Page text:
It’s safe to say that fireballs are one of the most popular parts of the Yuck Science live show on Zoom. Watch the students from Eastlawn Elementary in Burlington, North Carolina react to fireballs I make during the show. They are a lot of fun! Don’t miss last 30 seconds of the video when you can see the fire is slow motion. It’s really cool!
The fire is made by blowing lycopodium powder through a flame. Lycopodium powder is a spore from a plant known a club moss. You can see a photo of the plant below.
The fire looks scary, but it isn’t even flamable unless it is blown into the air like a dust. The dust burns very quickly, so there isn’t enough time for anything around it to catch fire. Lycopodium is commonly used by special effects artists because it is a relatively safe way to create a dramatic effect.
There is another post coming soon about the science and other cool characteristics of lycopodium. Be sure to follow this blog using the subscription form below if you would like to see more!
Among my favorite new pieces of science equipment are my liquid nitrogen dewars. A dewar is a special container designed to store liquefied gases. It is like a special thermos but much larger. When you have a dewar and are trained in safely handling one, you can do science experiments with liquid nitrogen.
Liquid nitrogen is a super cold liquid version of nitrogen. It is so cold that is boils at −320 °F. That is 352 degrees colder than the temperature that makes water freeze. And it is even colder when it is still a liquid! That’s cold!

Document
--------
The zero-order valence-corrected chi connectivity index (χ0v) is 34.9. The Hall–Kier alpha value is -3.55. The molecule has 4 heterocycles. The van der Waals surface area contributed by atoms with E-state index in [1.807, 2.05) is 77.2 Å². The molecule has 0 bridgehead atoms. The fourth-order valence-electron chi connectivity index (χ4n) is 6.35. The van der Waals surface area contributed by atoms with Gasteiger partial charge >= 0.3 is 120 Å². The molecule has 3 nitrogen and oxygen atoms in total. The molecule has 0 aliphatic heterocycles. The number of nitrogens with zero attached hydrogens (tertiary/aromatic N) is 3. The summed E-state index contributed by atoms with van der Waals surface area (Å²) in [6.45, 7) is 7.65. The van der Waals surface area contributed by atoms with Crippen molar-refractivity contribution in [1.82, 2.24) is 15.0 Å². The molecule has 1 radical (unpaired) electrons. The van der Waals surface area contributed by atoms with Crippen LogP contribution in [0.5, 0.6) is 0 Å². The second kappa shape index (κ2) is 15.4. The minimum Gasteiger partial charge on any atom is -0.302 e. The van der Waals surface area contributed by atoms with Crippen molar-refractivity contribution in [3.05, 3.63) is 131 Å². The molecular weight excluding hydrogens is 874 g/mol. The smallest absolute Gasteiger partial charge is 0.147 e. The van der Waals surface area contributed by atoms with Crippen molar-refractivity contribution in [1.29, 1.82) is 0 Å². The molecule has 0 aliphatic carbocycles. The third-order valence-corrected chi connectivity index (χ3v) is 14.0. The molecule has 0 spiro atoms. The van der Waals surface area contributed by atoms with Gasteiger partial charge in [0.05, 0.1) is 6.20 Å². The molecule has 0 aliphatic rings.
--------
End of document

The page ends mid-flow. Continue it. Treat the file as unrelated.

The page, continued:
One of my favorite demonstrations with liquid nitrogen is making a ‘smoke cloud.’ The smoke is actually a nitrogen being released as a vapor. In this demonstration, you poor warm water into a container of liquid nitrogen. The extreme temperature change causes the nitrogen to turn into a vapor immediately, and if you watch closely, you can see little chunks fly out, which are piece of a ice that were instantly frozen by the liquid nitrogen. That’s really, really cold!
Follow this blog or subscribe to the Yuck Science youtube channel to see more liquid nitrogen demonstrations soon!
Today, I took the Yuck Mobile on the road and did a science demonstration in a park near downtown Houston with a sweet family and a very nice man visiting from Atlanta, Georgia! We made six Mentos geysers with Diet Coke!
This video shows examples of Bernoulli’s Principle at work! You can try the same thing at home if you have a hair dryer and any small, hollow ball! Or try it by blowing into a bendable straw bent upward like a ‘L’ and a ping pong ball!